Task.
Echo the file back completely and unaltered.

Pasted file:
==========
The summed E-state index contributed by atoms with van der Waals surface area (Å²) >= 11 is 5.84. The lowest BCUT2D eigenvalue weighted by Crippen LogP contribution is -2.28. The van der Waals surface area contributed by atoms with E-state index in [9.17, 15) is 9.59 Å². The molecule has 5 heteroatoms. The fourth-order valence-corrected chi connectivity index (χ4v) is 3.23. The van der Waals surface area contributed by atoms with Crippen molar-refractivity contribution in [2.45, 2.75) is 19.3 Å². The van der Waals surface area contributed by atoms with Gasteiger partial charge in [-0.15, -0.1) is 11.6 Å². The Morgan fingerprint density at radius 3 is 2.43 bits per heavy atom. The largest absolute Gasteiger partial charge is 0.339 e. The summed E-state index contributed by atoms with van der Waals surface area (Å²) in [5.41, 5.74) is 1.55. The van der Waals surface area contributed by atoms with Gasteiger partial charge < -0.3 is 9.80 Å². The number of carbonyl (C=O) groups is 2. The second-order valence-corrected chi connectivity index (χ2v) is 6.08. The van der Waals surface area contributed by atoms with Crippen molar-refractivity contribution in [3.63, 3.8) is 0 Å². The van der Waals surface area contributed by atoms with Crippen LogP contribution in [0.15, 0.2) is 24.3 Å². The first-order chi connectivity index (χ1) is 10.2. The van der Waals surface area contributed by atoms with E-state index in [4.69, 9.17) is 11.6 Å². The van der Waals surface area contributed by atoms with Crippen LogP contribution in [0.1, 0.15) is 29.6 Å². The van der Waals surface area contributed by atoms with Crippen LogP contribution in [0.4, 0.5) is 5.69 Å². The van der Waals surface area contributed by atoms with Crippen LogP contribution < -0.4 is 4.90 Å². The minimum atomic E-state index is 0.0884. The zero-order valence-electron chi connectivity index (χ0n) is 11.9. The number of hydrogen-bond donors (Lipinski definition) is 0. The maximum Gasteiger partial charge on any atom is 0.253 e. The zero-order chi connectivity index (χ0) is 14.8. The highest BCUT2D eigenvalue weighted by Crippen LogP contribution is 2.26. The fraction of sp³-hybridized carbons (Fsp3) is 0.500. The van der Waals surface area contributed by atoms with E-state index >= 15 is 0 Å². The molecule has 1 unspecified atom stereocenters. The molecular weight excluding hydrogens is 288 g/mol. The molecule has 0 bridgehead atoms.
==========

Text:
The summed E-state index contributed by atoms with van der Waals surface area (Å²) >= 11 is 5.84. The lowest BCUT2D eigenvalue weighted by Crippen LogP contribution is -2.28. The van der Waals surface area contributed by atoms with E-state index in [9.17, 15) is 9.59 Å². The molecule has 5 heteroatoms. The fourth-order valence-corrected chi connectivity index (χ4v) is 3.23. The van der Waals surface area contributed by atoms with Crippen molar-refractivity contribution in [2.45, 2.75) is 19.3 Å². The van der Waals surface area contributed by atoms with Gasteiger partial charge in [-0.15, -0.1) is 11.6 Å². The Morgan fingerprint density at radius 3 is 2.43 bits per heavy atom. The largest absolute Gasteiger partial charge is 0.339 e. The summed E-state index contributed by atoms with van der Waals surface area (Å²) in [5.41, 5.74) is 1.55. The van der Waals surface area contributed by atoms with Gasteiger partial charge < -0.3 is 9.80 Å². The number of carbonyl (C=O) groups is 2. The second-order valence-corrected chi connectivity index (χ2v) is 6.08. The van der Waals surface area contributed by atoms with Crippen molar-refractivity contribution in [3.63, 3.8) is 0 Å². The van der Waals surface area contributed by atoms with Crippen LogP contribution in [0.15, 0.2) is 24.3 Å². The first-order chi connectivity index (χ1) is 10.2. The van der Waals surface area contributed by atoms with E-state index in [4.69, 9.17) is 11.6 Å². The van der Waals surface area contributed by atoms with Crippen LogP contribution in [0.1, 0.15) is 29.6 Å². The van der Waals surface area contributed by atoms with Crippen LogP contribution in [0.4, 0.5) is 5.69 Å². The van der Waals surface area contributed by atoms with Crippen LogP contribution < -0.4 is 4.90 Å². The minimum atomic E-state index is 0.0884. The zero-order valence-electron chi connectivity index (χ0n) is 11.9. The number of hydrogen-bond donors (Lipinski definition) is 0. The maximum Gasteiger partial charge on any atom is 0.253 e. The zero-order chi connectivity index (χ0) is 14.8. The highest BCUT2D eigenvalue weighted by Crippen LogP contribution is 2.26. The fraction of sp³-hybridized carbons (Fsp3) is 0.500. The van der Waals surface area contributed by atoms with E-state index >= 15 is 0 Å². The molecule has 1 unspecified atom stereocenters. The molecular weight excluding hydrogens is 288 g/mol. The molecule has 0 bridgehead atoms.